Where is that file?: locate & grep

There are several commands that you can use to search for files. The first, locate, uses a database of filenames to search for your file. It returns a list of all files that match the search, including their full paths.

locate text

This returns all files with the string 'text' in the filename. By default the search is case sensitive, so it wouldn't return a file called Text.txt, for example. However, using the -i switch makes it case insensitive. When you get a lot of results, as in this example, you might want to limit the number of returns to make them more manageable. You can do this by using the -n switch, followed by the number of returns that you want.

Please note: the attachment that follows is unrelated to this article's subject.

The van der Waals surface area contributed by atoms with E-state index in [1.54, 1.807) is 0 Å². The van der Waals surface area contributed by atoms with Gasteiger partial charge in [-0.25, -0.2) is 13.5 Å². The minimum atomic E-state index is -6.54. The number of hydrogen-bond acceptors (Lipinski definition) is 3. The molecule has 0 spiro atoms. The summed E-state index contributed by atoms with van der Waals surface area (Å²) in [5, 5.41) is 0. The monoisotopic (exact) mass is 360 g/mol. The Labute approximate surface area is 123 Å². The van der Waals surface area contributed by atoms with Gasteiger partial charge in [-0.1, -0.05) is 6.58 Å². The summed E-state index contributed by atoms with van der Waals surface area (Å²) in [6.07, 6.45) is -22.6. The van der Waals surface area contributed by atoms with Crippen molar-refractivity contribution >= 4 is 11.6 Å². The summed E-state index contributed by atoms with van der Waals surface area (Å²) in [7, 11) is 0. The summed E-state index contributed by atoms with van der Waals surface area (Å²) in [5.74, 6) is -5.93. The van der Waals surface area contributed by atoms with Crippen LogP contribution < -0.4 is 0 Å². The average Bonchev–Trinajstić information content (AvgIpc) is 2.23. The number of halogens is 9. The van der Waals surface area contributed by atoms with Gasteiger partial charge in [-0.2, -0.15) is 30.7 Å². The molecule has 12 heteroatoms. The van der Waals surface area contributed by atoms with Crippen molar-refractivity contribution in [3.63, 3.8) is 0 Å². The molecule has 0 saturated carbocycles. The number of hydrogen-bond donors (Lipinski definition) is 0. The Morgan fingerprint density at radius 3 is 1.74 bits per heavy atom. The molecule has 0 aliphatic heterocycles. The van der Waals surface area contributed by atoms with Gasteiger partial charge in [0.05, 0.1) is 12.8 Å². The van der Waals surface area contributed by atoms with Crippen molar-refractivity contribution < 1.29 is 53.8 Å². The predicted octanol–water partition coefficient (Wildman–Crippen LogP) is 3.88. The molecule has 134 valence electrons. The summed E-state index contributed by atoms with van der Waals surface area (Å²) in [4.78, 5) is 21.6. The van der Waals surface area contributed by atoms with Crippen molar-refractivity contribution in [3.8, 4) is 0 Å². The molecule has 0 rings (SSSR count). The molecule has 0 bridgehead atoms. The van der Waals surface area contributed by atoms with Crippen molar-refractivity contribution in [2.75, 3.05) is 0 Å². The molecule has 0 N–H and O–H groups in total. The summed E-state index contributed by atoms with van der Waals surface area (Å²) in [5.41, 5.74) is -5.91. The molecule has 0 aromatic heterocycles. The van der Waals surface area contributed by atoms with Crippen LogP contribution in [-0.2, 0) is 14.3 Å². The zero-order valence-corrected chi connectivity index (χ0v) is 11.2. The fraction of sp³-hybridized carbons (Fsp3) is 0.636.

locate -n 5 text

Will return the first five results with 'text' in the filename or path.

Grep

Sometimes you need to dig a little deeper than the filename, and look at the contents of the file. You can do this by using the grep command. To search for 'Hello' in Text.txt, use the following:

grep Hello Text.txt

The command returns the line in the file containing the string 'Hello', if present. Grep is case sensitive, so it wouldn't turn up 'hello'. If you want to search a number of files for your term, you can always use a wildcard:

grep Hello *

This searches all files for 'Hello'. The results include the filename and the line that includes your search string. If you're searching for a string that includes spaces, enclose it in single quotes. To search for 'Linux Format' in all the files in a directory, use the following:

grep 'Linux Format' *

To make your search case insensitive, add the -i switch. If you want to search through subdirectories as well, make the search recursive by adding the -R option.

grep -i 'linux format' *